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After 25 years, Dr. Mark Wallace to retire

Posted on 05/08/2020
After 25 years, Dr. Mark Wallace to retire

After 25 years of dedication to the residents of Weld County, Dr. Mark Wallace informed the Board of Commissioners of his plans to retire from his position with the county on May 29, 2020.

“Dr. Wallace has had an impactful career with Weld County, and we appreciate the dedication and professionalism he has brought to the county and our residents,” said Commissioner Chair Mike Freeman.

Wallace, who started his career with the county in 1995, spent his first five years as the county’s public health medical advisor before accepting the position of Director of the Department of Public Health and Environment in 2000.

“I am proud of the work I have done here,” said Wallace. “The employees at the Health Department have been amazing to work with, and I know the department will continue to do great things for the residents of this county.”

Wallace, who told the commissioners he desires to spend more time with family and focusing on his health, was instrumental in leading the department to be one of the first in the state to become accredited by the Public Health Accreditation Board (PHAB) in 2015. To become accredited by PHAB, Wallace guided his team to demonstrate performance across 12 domains and 32 standards of public health practice including quality improvement, performance management, evidence-based practices, administration, and governance. Accreditation demonstrated his team’s commitment to excellence.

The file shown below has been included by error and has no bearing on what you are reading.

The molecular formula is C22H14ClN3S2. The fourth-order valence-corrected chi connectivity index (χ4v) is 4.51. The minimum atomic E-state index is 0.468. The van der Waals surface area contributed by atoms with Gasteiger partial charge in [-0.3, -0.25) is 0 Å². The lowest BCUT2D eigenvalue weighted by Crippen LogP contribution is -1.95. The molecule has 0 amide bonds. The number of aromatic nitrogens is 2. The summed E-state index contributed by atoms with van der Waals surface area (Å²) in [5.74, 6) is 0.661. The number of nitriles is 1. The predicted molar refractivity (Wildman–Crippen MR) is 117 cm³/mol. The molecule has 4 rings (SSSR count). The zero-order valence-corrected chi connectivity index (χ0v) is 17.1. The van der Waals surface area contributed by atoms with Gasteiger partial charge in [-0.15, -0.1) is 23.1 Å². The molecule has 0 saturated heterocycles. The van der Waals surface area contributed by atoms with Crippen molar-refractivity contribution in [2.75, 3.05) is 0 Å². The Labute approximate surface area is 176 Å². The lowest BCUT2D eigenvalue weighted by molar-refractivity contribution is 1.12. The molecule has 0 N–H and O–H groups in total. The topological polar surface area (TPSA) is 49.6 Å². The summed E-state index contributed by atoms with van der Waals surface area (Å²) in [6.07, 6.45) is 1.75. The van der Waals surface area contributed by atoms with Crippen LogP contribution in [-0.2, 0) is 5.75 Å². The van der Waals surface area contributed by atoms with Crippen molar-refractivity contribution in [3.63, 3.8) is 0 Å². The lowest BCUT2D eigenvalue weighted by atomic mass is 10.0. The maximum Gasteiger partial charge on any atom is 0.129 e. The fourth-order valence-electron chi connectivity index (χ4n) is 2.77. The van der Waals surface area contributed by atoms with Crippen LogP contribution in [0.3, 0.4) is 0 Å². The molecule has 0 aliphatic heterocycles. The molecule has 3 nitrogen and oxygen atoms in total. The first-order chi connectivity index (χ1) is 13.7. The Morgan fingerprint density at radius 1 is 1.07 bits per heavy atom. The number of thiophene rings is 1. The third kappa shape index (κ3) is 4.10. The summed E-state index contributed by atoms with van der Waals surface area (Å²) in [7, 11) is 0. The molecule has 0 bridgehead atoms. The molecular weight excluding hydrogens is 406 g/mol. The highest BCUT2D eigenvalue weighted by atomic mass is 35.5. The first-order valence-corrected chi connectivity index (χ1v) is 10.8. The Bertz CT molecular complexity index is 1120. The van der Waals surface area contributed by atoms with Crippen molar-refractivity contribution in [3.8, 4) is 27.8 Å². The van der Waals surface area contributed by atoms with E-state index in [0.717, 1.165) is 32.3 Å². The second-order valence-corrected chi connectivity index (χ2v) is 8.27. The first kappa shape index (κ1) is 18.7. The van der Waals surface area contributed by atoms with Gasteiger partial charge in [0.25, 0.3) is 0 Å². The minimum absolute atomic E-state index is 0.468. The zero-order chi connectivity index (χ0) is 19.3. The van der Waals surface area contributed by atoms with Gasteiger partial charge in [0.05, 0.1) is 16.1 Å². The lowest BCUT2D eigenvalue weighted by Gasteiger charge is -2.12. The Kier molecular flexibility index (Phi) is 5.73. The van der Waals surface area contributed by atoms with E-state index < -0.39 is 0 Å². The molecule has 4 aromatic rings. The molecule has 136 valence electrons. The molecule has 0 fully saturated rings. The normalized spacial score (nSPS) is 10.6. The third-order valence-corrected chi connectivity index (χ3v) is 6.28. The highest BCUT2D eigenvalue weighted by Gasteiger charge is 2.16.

“It was a great accomplishment to receive that accreditation for the department,” said Wallace. “I’m proud to have been a part of developing a strong public health program here in Weld.”

“Mark’s devotion, drive for perfection, and compassion for others have been instrumental in helping the county Health Department attain incredible success. We wish Mark all the best,” said Commissioner Barbara Kirkmeyer. “We truly appreciate his work for the county, and we respect his desire to now focus on his family, friends and new opportunities down the road.”

Wallace and the Board of Commissioners will spend the next few weeks developing a transition plan for the leadership role of the department, while the emergency response to the pandemic will now fully move under the Emergency Operations Center (EOC).

“The EOC will continue to work with the health department staff on the response to COVID-19 just as they have been since March,” said Freeman. “This is what the departments train for – emergencies like this – so their work will continue seamlessly for our first-responders, healthcare workers and county residents.“